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     1 %
     2 \begin{isabellebody}%
     3 \def\isabellecontext{AB}%
     4 %
     5 \isamarkupsection{Case study: A context free grammar%
     6 }
     7 %
     8 \begin{isamarkuptext}%
     9 \label{sec:CFG}
    10 Grammars are nothing but shorthands for inductive definitions of nonterminals
    11 which represent sets of strings. For example, the production
    12 $A \to B c$ is short for
    13 \[ w \in B \Longrightarrow wc \in A \]
    14 This section demonstrates this idea with a standard example
    15 \cite[p.\ 81]{HopcroftUllman}, a grammar for generating all words with an
    16 equal number of $a$'s and $b$'s:
    17 \begin{eqnarray}
    18 S &\to& \epsilon \mid b A \mid a B \nonumber\\
    19 A &\to& a S \mid b A A \nonumber\\
    20 B &\to& b S \mid a B B \nonumber
    21 \end{eqnarray}
    22 At the end we say a few words about the relationship of the formalization
    23 and the text in the book~\cite[p.\ 81]{HopcroftUllman}.
    25 We start by fixing the alphabet, which consists only of \isa{a}'s
    26 and \isa{b}'s:%
    27 \end{isamarkuptext}%
    28 \isacommand{datatype}\ alfa\ {\isacharequal}\ a\ {\isacharbar}\ b%
    29 \begin{isamarkuptext}%
    30 \noindent
    31 For convenience we include the following easy lemmas as simplification rules:%
    32 \end{isamarkuptext}%
    33 \isacommand{lemma}\ {\isacharbrackleft}simp{\isacharbrackright}{\isacharcolon}\ {\isachardoublequote}{\isacharparenleft}x\ {\isasymnoteq}\ a{\isacharparenright}\ {\isacharequal}\ {\isacharparenleft}x\ {\isacharequal}\ b{\isacharparenright}\ {\isasymand}\ {\isacharparenleft}x\ {\isasymnoteq}\ b{\isacharparenright}\ {\isacharequal}\ {\isacharparenleft}x\ {\isacharequal}\ a{\isacharparenright}{\isachardoublequote}\isanewline
    34 \isacommand{apply}{\isacharparenleft}case{\isacharunderscore}tac\ x{\isacharparenright}\isanewline
    35 \isacommand{by}{\isacharparenleft}auto{\isacharparenright}%
    36 \begin{isamarkuptext}%
    37 \noindent
    38 Words over this alphabet are of type \isa{alfa\ list}, and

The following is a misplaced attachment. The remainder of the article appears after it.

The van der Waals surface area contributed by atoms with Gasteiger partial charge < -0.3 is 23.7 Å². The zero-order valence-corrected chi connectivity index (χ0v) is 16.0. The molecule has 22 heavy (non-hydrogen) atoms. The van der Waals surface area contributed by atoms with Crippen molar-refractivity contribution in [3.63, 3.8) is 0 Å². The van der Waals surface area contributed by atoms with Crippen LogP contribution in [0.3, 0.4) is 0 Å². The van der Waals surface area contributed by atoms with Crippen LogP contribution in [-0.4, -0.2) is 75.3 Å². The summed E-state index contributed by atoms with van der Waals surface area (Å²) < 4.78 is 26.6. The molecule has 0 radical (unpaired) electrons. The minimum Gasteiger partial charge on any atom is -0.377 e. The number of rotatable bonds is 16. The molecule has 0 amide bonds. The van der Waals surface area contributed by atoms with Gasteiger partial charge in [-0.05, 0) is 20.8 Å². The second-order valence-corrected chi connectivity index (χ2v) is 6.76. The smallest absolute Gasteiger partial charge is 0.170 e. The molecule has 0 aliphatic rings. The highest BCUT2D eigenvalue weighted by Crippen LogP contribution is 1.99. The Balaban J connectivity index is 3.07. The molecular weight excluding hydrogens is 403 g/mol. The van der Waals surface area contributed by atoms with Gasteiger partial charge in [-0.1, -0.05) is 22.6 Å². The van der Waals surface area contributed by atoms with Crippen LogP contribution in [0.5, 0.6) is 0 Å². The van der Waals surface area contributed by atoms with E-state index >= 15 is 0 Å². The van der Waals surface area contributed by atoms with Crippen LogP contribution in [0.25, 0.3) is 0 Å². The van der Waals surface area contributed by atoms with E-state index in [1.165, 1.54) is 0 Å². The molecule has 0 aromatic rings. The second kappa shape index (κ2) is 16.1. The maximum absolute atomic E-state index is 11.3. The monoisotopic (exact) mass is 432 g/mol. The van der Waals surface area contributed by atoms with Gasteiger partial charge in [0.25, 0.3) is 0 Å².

39 the three nonterminals are declare as sets of such words:%
    40 \end{isamarkuptext}%
    41 \isacommand{consts}\ S\ {\isacharcolon}{\isacharcolon}\ {\isachardoublequote}alfa\ list\ set{\isachardoublequote}\isanewline
    42 \ \ \ \ \ \ \ A\ {\isacharcolon}{\isacharcolon}\ {\isachardoublequote}alfa\ list\ set{\isachardoublequote}\isanewline
    43 \ \ \ \ \ \ \ B\ {\isacharcolon}{\isacharcolon}\ {\isachardoublequote}alfa\ list\ set{\isachardoublequote}%
    44 \begin{isamarkuptext}%
    45 \noindent
    46 The above productions are recast as a \emph{simultaneous} inductive
    47 definition\index{inductive definition!simultaneous}
    48 of \isa{S}, \isa{A} and \isa{B}:%
    49 \end{isamarkuptext}%
    50 \isacommand{inductive}\ S\ A\ B\isanewline
    51 \isakeyword{intros}\isanewline
    52 \ \ {\isachardoublequote}{\isacharbrackleft}{\isacharbrackright}\ {\isasymin}\ S{\isachardoublequote}\isanewline
    53 \ \ {\isachardoublequote}w\ {\isasymin}\ A\ {\isasymLongrightarrow}\ b{\isacharhash}w\ {\isasymin}\ S{\isachardoublequote}\isanewline
    54 \ \ {\isachardoublequote}w\ {\isasymin}\ B\ {\isasymLongrightarrow}\ a{\isacharhash}w\ {\isasymin}\ S{\isachardoublequote}\isanewline
    55 \isanewline
    56 \ \ {\isachardoublequote}w\ {\isasymin}\ S\ \ \ \ \ \ \ \ {\isasymLongrightarrow}\ a{\isacharhash}w\ \ \ {\isasymin}\ A{\isachardoublequote}\isanewline
    57 \ \ {\isachardoublequote}{\isasymlbrakk}\ v{\isasymin}A{\isacharsemicolon}\ w{\isasymin}A\ {\isasymrbrakk}\ {\isasymLongrightarrow}\ b{\isacharhash}v{\isacharat}w\ {\isasymin}\ A{\isachardoublequote}\isanewline
    58 \isanewline
    59 \ \ {\isachardoublequote}w\ {\isasymin}\ S\ \ \ \ \ \ \ \ \ \ \ \ {\isasymLongrightarrow}\ b{\isacharhash}w\ \ \ {\isasymin}\ B{\isachardoublequote}\isanewline
    60 \ \ {\isachardoublequote}{\isasymlbrakk}\ v\ {\isasymin}\ B{\isacharsemicolon}\ w\ {\isasymin}\ B\ {\isasymrbrakk}\ {\isasymLongrightarrow}\ a{\isacharhash}v{\isacharat}w\ {\isasymin}\ B{\isachardoublequote}%
    61 \begin{isamarkuptext}%
    62 \noindent
    63 First we show that all words in \isa{S} contain the same number of \isa{a}'s and \isa{b}'s. Since the definition of \isa{S} is by simultaneous